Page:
This is post #4 of #BlogchatterA2Z.
This includes blogging every day in April for 26 days, except on Sundays. What’s special about it is that every day’s post will be corresponding to each letter of the alphabet.
All my #BlogchatterA2Z posts 2021 can be found here.
Deckle Edges are an example of our nostalgia for the past. They refer to uneven edges of paper that were produced during manual papermaking. Today, machines can imitate the deckled edge effect to give a book an aesthetic feel.
A deckle is a wooden frame that is set inside the papermaking mold. The deckle does not fit perfectly within the mold, thus allowing paper slurry to enter the space under the edges of the deckle. This is what creates the deckle edges of the paper.
Modern machines try to copy the deckle edge effect by using a jet of air or water while making paper. Or the dry paper could be given deckle edges by using a special knife, tearing, sawing or sand blasting.
Collectors consider deckled edges beautiful instead of a manufacturing defect, hence books with such edges are prized.
History of deckle edges
The art of papermaking originated in China between 25 CE and 220 CE during the Eastern Han period. The know-how of papermaking began to spread throughout Asia. In Japan, a deckle (wooden frame) was added to the technique that led to the formation of deckled edges. After the paper was made, the uneven edges were usually cut off because they were considered a defect.
Europe began to gain knowledge of manual papermaking by the 11th century. Here, too, the deckled edges were trimmed off–either by the papermaker or by the book binder. However, cutting off the edges added to the cost of the book.
Some book binders trimmed off too much, almost removing the margins. It was a notorious practice in the 17th century.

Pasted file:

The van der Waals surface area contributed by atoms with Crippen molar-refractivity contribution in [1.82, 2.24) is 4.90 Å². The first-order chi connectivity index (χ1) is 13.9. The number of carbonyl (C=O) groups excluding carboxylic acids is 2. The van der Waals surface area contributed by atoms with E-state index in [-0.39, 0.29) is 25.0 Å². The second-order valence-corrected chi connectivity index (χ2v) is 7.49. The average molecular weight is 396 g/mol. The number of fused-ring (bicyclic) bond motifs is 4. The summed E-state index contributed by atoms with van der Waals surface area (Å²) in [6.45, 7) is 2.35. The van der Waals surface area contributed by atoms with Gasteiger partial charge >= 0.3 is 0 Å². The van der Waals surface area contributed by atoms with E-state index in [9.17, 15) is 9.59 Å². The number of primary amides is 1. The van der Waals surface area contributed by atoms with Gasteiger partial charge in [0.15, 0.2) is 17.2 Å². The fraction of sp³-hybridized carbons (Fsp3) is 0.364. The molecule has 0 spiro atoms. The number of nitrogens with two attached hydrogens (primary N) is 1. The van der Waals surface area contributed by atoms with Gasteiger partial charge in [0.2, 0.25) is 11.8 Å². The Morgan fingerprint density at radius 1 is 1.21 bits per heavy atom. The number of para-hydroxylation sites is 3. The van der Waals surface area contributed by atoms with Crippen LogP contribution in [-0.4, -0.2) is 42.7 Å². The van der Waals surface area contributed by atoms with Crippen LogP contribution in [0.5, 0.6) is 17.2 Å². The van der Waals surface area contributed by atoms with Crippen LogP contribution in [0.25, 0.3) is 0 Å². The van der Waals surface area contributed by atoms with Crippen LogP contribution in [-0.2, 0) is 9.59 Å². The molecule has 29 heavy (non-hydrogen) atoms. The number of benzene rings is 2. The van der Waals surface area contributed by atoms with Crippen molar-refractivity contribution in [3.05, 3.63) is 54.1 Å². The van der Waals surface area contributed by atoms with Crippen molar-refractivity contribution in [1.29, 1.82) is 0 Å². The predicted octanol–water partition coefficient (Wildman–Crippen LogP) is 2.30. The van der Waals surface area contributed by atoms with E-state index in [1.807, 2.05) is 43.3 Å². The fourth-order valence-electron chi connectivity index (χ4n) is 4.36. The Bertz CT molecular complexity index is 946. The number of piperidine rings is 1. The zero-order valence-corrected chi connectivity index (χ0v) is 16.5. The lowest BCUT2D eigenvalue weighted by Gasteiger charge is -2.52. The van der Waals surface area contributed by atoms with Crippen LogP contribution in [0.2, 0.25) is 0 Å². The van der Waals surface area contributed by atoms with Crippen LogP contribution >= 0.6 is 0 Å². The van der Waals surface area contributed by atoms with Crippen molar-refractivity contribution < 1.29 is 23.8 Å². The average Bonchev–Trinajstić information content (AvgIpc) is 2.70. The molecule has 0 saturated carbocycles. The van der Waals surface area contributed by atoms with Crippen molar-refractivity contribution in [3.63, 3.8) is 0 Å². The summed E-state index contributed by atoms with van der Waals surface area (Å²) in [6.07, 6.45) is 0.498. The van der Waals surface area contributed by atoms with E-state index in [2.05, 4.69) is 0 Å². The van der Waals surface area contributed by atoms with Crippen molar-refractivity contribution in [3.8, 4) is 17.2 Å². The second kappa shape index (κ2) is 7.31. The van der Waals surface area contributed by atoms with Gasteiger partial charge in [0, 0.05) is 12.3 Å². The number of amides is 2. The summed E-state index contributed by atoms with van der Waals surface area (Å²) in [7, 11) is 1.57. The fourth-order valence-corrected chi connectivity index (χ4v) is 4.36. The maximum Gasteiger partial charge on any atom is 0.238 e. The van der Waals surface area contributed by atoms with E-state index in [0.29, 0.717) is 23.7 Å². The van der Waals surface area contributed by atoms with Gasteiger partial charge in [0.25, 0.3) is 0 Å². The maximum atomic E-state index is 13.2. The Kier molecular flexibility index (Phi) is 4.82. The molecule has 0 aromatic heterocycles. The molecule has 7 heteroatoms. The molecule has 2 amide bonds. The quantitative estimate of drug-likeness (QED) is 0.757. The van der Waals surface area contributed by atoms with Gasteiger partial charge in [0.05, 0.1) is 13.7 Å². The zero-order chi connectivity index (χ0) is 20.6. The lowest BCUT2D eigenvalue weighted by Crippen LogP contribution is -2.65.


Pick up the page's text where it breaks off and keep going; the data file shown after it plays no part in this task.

What’s the fuss about deckle edges?
Before the 19th century, it wasn’t possible to create paper without deckled edges.
In the early 1800s, the Fourdrinier machine was invented that produced paper in long rolls and individual sheets were cut out. Thus, no deckle edges were formed. The end of the roll could have a deckled edge, but it was trimmed off.
Now that deckled edges had been wiped out, they became a collector’s item in the 19th century. Two versions of the same book were marketed–one with smooth edges and the other with deckled edges.
Unsurprisingly, deckled edge books were priced higher to create the impression that they were of superior quality.
In modern times, deckled edges are admired as ornamentation. Funnily enough, machines are used to imitate the look of handmade paper.
However, librarians do not like such books because the edges collect dust, the pages are difficult to turn, and some even consider the look ugly.
Not a lot of people know about deckle edges and sometimes complain to sellers that the book they’ve received is defective:
I found this interesting YouTube tutorial that explains how paper can be made by hand and given deckled edges: